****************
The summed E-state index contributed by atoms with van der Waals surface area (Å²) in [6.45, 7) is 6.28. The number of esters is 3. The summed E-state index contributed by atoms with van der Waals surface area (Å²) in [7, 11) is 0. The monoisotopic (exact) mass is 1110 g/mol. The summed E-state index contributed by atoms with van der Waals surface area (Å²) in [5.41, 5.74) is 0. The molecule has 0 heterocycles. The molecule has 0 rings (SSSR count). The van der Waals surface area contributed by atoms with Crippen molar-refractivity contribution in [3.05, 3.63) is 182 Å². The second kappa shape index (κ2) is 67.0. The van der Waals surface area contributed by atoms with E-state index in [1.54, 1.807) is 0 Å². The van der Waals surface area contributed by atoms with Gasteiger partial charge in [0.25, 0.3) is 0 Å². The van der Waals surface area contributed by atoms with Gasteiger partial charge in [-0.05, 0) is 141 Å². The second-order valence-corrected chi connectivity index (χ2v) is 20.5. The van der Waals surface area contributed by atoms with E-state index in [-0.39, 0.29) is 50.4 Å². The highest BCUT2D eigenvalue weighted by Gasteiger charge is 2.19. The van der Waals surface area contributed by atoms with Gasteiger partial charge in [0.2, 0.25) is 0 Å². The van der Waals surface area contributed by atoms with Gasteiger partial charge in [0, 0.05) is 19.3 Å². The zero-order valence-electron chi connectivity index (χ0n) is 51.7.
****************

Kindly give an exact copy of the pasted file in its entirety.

The summed E-state index contributed by atoms with van der Waals surface area (Å²) in [6.45, 7) is 6.28. The number of esters is 3. The summed E-state index contributed by atoms with van der Waals surface area (Å²) in [7, 11) is 0. The monoisotopic (exact) mass is 1110 g/mol. The summed E-state index contributed by atoms with van der Waals surface area (Å²) in [5.41, 5.74) is 0. The molecule has 0 heterocycles. The molecule has 0 rings (SSSR count). The van der Waals surface area contributed by atoms with Crippen molar-refractivity contribution in [3.05, 3.63) is 182 Å². The second kappa shape index (κ2) is 67.0. The van der Waals surface area contributed by atoms with E-state index in [1.54, 1.807) is 0 Å². The van der Waals surface area contributed by atoms with Gasteiger partial charge in [0.25, 0.3) is 0 Å². The van der Waals surface area contributed by atoms with Gasteiger partial charge in [-0.05, 0) is 141 Å². The second-order valence-corrected chi connectivity index (χ2v) is 20.5. The van der Waals surface area contributed by atoms with E-state index in [-0.39, 0.29) is 50.4 Å². The highest BCUT2D eigenvalue weighted by Gasteiger charge is 2.19. The van der Waals surface area contributed by atoms with Gasteiger partial charge in [0.2, 0.25) is 0 Å². The van der Waals surface area contributed by atoms with Gasteiger partial charge in [0, 0.05) is 19.3 Å². The zero-order valence-electron chi connectivity index (χ0n) is 51.7.